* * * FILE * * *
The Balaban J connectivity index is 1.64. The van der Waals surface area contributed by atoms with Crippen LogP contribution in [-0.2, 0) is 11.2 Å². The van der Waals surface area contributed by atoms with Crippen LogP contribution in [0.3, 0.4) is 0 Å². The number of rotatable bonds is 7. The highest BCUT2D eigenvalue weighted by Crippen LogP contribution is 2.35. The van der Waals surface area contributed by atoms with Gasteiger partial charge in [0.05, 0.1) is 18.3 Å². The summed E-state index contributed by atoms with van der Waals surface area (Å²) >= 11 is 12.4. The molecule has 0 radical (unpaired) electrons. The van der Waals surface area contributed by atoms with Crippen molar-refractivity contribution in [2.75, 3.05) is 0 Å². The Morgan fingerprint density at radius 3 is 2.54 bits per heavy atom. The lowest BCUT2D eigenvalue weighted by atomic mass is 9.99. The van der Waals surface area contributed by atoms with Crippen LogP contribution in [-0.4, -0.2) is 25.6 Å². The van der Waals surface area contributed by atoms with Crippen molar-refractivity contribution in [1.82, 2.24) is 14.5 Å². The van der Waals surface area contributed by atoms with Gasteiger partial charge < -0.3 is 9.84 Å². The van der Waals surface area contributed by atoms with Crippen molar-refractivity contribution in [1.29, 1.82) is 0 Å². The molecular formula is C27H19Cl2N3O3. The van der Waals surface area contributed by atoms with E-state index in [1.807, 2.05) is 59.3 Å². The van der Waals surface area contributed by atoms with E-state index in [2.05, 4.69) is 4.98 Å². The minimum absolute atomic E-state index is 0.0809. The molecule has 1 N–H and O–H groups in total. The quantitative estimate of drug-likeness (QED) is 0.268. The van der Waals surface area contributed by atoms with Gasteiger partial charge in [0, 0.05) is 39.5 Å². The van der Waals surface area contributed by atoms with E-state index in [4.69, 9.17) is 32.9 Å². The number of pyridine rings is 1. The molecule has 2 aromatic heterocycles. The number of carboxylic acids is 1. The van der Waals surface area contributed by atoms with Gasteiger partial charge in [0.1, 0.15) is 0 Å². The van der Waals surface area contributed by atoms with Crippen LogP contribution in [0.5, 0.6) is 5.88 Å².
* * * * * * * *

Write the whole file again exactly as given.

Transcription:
The Balaban J connectivity index is 1.64. The van der Waals surface area contributed by atoms with Crippen LogP contribution in [-0.2, 0) is 11.2 Å². The van der Waals surface area contributed by atoms with Crippen LogP contribution in [0.3, 0.4) is 0 Å². The number of rotatable bonds is 7. The highest BCUT2D eigenvalue weighted by Crippen LogP contribution is 2.35. The van der Waals surface area contributed by atoms with Gasteiger partial charge in [0.05, 0.1) is 18.3 Å². The summed E-state index contributed by atoms with van der Waals surface area (Å²) >= 11 is 12.4. The molecule has 0 radical (unpaired) electrons. The van der Waals surface area contributed by atoms with Crippen molar-refractivity contribution in [2.75, 3.05) is 0 Å². The Morgan fingerprint density at radius 3 is 2.54 bits per heavy atom. The lowest BCUT2D eigenvalue weighted by atomic mass is 9.99. The van der Waals surface area contributed by atoms with Crippen LogP contribution in [-0.4, -0.2) is 25.6 Å². The van der Waals surface area contributed by atoms with Crippen molar-refractivity contribution in [1.82, 2.24) is 14.5 Å². The van der Waals surface area contributed by atoms with Gasteiger partial charge < -0.3 is 9.84 Å². The van der Waals surface area contributed by atoms with Crippen molar-refractivity contribution in [1.29, 1.82) is 0 Å². The molecular formula is C27H19Cl2N3O3. The van der Waals surface area contributed by atoms with E-state index in [1.807, 2.05) is 59.3 Å². The van der Waals surface area contributed by atoms with E-state index in [2.05, 4.69) is 4.98 Å². The minimum absolute atomic E-state index is 0.0809. The molecule has 1 N–H and O–H groups in total. The quantitative estimate of drug-likeness (QED) is 0.268. The van der Waals surface area contributed by atoms with Gasteiger partial charge in [0, 0.05) is 39.5 Å². The van der Waals surface area contributed by atoms with E-state index in [4.69, 9.17) is 32.9 Å². The number of pyridine rings is 1. The molecule has 2 aromatic heterocycles. The number of carboxylic acids is 1. The van der Waals surface area contributed by atoms with Gasteiger partial charge in [0.1, 0.15) is 0 Å². The van der Waals surface area contributed by atoms with Crippen LogP contribution in [0.5, 0.6) is 5.88 Å².